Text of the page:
AFTRA Exhibit A Referendum Passes.
The Ol’ Dog has just learned that the AFTRA Exhibit A which was vote on by Broadcasters, weathermen, disc jockeys and others who have never worked the contract has passed by a 62% to 38% margin.
There you go actors, your contracts are now being decided by weathermen and women in Peoria!
And if that doesn’t make your temperature rise nothing will.
A.L. Miller SW Editor & Chief
This press release from AFTRA
LOS ANGELES (July 8, 2008) The American Federation of Television and Radio Artists (AFTRA) announced today that AFTRA members ratified a new three-year primetime television agreement (Exhibit A of the AFTRA Network Television Code) reached with the Alliance of Motion Picture and Television Producers (AMPTP) by a 62.4% margin.AFTRAthe nation’s second largest performers’ unionrepresents more than 70,000 actors, recording artists, broadcasters, and other talent working in the entertainment and media industries.
AFTRA National President Roberta Reardon made the following statement: “Today’s vote reflects the ability of AFTRA members to recognize a solid contract when they see it. Despite an unprecedented disinformation campaign aimed at interfering with our ratification process, a majority of members ultimately focused on what matteredthe obvious merits of a labor agreement that contains substantial gains for every category of performer in both traditional and new media.
“Clearly, this was not a typical ratification process, and it would be disingenuous to pretend otherwise. To those of us for whom labor solidarity is more than just a slogan, the idea that politically-motivated leaders of one union would use their members’ dues to attack another union is unconscionable. Working people do not benefit when their union is under attack.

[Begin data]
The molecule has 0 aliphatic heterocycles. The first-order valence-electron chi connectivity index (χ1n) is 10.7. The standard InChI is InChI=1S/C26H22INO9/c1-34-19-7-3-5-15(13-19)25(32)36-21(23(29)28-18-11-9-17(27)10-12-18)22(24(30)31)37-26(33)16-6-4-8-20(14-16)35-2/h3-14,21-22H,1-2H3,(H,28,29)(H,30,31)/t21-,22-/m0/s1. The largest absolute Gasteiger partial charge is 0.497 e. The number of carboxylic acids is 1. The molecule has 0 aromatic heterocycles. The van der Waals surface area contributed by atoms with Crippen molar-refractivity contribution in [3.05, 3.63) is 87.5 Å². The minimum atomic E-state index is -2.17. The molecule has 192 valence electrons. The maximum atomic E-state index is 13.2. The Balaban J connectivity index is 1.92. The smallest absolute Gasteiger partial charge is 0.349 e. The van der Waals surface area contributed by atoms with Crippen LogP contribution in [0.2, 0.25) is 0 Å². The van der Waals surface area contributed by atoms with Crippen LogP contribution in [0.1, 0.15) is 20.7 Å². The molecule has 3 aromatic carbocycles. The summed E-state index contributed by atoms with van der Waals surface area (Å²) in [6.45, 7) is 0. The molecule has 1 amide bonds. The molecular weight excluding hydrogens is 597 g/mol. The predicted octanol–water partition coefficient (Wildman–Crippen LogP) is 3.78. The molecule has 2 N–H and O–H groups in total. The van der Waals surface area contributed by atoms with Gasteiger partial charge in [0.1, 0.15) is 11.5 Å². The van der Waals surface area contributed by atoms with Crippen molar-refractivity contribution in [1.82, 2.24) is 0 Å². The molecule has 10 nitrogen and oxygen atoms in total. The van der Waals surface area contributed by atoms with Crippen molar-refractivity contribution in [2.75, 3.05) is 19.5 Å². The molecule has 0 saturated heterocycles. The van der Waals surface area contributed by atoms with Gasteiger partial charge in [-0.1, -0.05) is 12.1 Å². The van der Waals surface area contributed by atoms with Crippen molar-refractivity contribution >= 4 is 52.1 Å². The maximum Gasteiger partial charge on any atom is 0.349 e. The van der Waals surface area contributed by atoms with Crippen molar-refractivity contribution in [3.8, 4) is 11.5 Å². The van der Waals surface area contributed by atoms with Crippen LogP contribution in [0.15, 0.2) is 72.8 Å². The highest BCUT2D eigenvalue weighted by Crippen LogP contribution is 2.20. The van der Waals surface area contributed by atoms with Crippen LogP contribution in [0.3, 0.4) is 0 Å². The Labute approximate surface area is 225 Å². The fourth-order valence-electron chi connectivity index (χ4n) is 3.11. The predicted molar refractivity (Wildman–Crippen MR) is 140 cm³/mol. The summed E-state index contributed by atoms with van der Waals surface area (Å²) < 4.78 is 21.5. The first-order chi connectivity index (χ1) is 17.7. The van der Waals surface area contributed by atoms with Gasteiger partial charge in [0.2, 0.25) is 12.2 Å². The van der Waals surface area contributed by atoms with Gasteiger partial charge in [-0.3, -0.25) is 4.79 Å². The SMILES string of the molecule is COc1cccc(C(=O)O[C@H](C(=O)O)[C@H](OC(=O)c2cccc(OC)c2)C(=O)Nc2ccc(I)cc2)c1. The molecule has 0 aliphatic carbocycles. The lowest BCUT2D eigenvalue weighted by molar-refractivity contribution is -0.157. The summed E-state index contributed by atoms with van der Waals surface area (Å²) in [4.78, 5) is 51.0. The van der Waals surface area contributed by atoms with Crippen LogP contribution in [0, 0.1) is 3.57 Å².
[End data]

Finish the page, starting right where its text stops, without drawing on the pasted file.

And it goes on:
“For the sake of our members, organized labor must be united, especially in a world of ever-increasing corporate consolidation. Given this, AFTRA leadership is eager to focus on several important initiatives in the months to come: Building on the suggestion of our valued supporters, we will seek to organize a summit of top actors, performers, and union leaders to engage in a thoughtful, constructive discussion of how we can achieve unity among performersand ultimately, if feasible, merger of the performers’ unions.
“Given that working men and women accomplish more when we work together with trust and mutual respect, we will ask the leadership of the AFL-CIO AEMI ICC unions, the DGA, WGA and others in the labor community to come together well in advance of the next round of contract negotiations to explore ways of maximizing the leverage of entertainment industry workers.
“Finally, I intend to promptly review with our National elected leadership and the Presidents of all AFTRA Locals the conditions needed to restore trust to re-establish joint bargaining on our respective commercials contracts.